Korean East Coast Bicycle Route icon.

Jukseoru Pavilion

Gangwon Bike Path

Jukseoru Pavilion (죽서루; map) is an 800-year-old pavilion built on a cliff overlooking the Osipch Stream (오십천; map) near downtown Samcheok City. This architectural marvel, dating back to the Goryeo Dynasty, is celebrated as the best of “Gwandong’s Eight Scenic Views.”

The logo for Naver Maps.
Map

History

Jukseoru Pavilion, named after a nearby bamboo forest (“Juk” means bamboo), was originally part of the Jinjugwan complex, one of three guest houses operated by Samcheok’s local government. Jinjugwan sat within a walled area separate from Samcheok’s ancient fortress.

The precise founding date of the pavilion is uncertain. However, a poem from the reign of King Myeongjong (1170 ~ 1197) suggests it was constructed around the time of the Goryeo Dynasty (918 ~ 1392).

During the Joseon Dynasty (1392 ~ 1897), the pavilion underwent 25 expansions and restorations by local governors, who refurbished its eastern section and planted thousands of bamboo shoots to revive the dying forest.

Plaques and engravings from historical figures, including King Sukjong and King Jeongjo, adorn Jukseoru. Its scenic beauty has inspired many artists and poets, with famed landscape painters like Jeong Seon, Kim Hong-do, and Gang Se-hwang featuring the pavilion in their works.

Eight Scenic Views

Jukseoru Pavilion is celebrated as one of the “Gwandong Eight Scenic Views,” a title given to the most picturesque landmarks within Gangwon State’s coastal region. Its unique position on a steep cliff offers views of the surrounding mountains.

Jukseoru is also the only site among the “Eight Scenic Views” that rests along a stream or river. The Osip Stream, which winds through Gangwon State’s inland mountains before reaching the East Sea, sculpted the high cliff on which Jukseoru Pavilion sits.

Eight Scenic Spots in Gwandong

After the Silla Dynasty (신라; 57 BCE ~ 935 CE) unified the Korean peninsula, four legendary Hwarang (화랑; elite warriors) — Yeongrang, Sullang, Namrang, and Ansang — set off to explore Korea.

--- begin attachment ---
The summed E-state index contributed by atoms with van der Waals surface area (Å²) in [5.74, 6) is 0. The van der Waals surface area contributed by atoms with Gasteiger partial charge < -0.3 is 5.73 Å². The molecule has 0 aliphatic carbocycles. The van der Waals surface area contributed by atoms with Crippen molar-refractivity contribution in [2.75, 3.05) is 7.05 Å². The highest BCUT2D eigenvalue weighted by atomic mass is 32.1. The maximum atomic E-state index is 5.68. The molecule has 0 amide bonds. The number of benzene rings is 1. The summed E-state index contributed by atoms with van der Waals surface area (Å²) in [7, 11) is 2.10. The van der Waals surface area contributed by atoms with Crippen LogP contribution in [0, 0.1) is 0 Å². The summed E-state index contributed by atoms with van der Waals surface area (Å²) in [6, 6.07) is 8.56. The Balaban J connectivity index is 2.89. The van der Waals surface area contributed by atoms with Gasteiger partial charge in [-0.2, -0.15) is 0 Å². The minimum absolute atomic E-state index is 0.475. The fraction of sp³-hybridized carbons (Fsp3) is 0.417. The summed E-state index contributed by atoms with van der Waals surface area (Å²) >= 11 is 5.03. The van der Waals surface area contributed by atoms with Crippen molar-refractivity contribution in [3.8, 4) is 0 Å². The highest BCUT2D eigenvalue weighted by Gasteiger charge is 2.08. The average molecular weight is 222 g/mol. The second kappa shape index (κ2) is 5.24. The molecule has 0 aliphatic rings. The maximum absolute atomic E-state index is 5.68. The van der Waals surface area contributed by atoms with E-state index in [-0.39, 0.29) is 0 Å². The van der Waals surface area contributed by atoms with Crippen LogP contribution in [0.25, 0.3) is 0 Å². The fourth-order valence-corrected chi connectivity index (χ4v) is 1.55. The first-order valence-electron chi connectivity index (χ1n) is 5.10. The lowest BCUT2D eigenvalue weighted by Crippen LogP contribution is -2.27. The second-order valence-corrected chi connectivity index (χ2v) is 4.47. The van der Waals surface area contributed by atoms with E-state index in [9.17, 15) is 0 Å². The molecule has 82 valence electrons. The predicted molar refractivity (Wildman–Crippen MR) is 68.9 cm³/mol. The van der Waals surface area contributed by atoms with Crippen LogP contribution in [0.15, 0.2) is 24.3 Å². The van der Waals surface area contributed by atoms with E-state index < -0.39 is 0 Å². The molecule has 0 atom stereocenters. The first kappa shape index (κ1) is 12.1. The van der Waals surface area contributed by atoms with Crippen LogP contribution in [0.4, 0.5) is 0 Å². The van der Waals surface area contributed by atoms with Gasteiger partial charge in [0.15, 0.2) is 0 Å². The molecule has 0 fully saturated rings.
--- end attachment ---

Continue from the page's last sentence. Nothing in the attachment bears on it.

As they traveled through Yeongdong (영동) — the coast of Gangwon Province — they wrote of Eight Scenic Spots in Gwandong (관동팔경). Listed north to south, they are:

  1. Chongseok Pavilion (Chongseokjeong; 총석정; map) — a pavilion built on stone pillars overlooking the East Sea in North Korea.
  2. Samilpo Lake (삼일포; map) — a lagoon that was once a lake beside the sea in North Korea.
  3. Cheonggan Pavilion (Cheongganjeong; 청간정; map) — a coast pavilion in Goseong County.
  4. Naksan Temple (Naksansa; 낙산사; map) — a 1,500-year-old temple and historic treasure along the coast in Yangyang County.
  5. Gyeongpo Grand Pavilion (Gyeongpodae; 경포대; map) — a 700-year-old pavilion on a coastal lake in Gangneung City.
  6. Jukseoru Pavilion (죽서루; map) — an 800-year-old pavilion built on a riverside boulder in Samcheok City.
  7. Mangyang Pavilion (망양정; map) — a 700-year-old pavilion on a hill with a panoramic view of the East Sea in Uljin County.
  8. Wolsong Pavilion (Wolsongjeong; 월송정; map) — a 700-year-old pavilion in a pine forest overlooking the East Sea in Uljin County.

Natural Harmony

​​Jukseoru Pavilion exemplifies Korean architecture’s principles of “harmony with nature.” It resembles a crane with its wings spread. Holding up the pavilion’s main floor, 22 pillars of varying lengths rise from the stony clifftop ground, embodying the Korean architectural ethos of adapting to the natural environment.

Originally featuring only five bays (the open space between pillars), later renovations added one bay to each side, eliminating the need for typical pavilion staircases that rise from below through a hole in the pavilion floor. Additionally, Jukseoru deviates from normal pavilion symmetry to accommodate the geography, with its ends featuring a different number of bays—two on the north and three on the south.

Scenery

Designers created Jukseoru Pavilion’s bays to be “living paintings,” creating a series of continuous scenes akin to a seven-panel folding screen. This approach, known as “borrowed scenery,” transforms the surrounding landscape into a panoramic artwork.

The most breathtaking view from Jukseoru is arguably the western panorama at dusk when the setting sun over Mount Dutasan bathes the pavilion in golden light, casting long shadows through its pillars and enveloping the interior in a warm, reddish glow.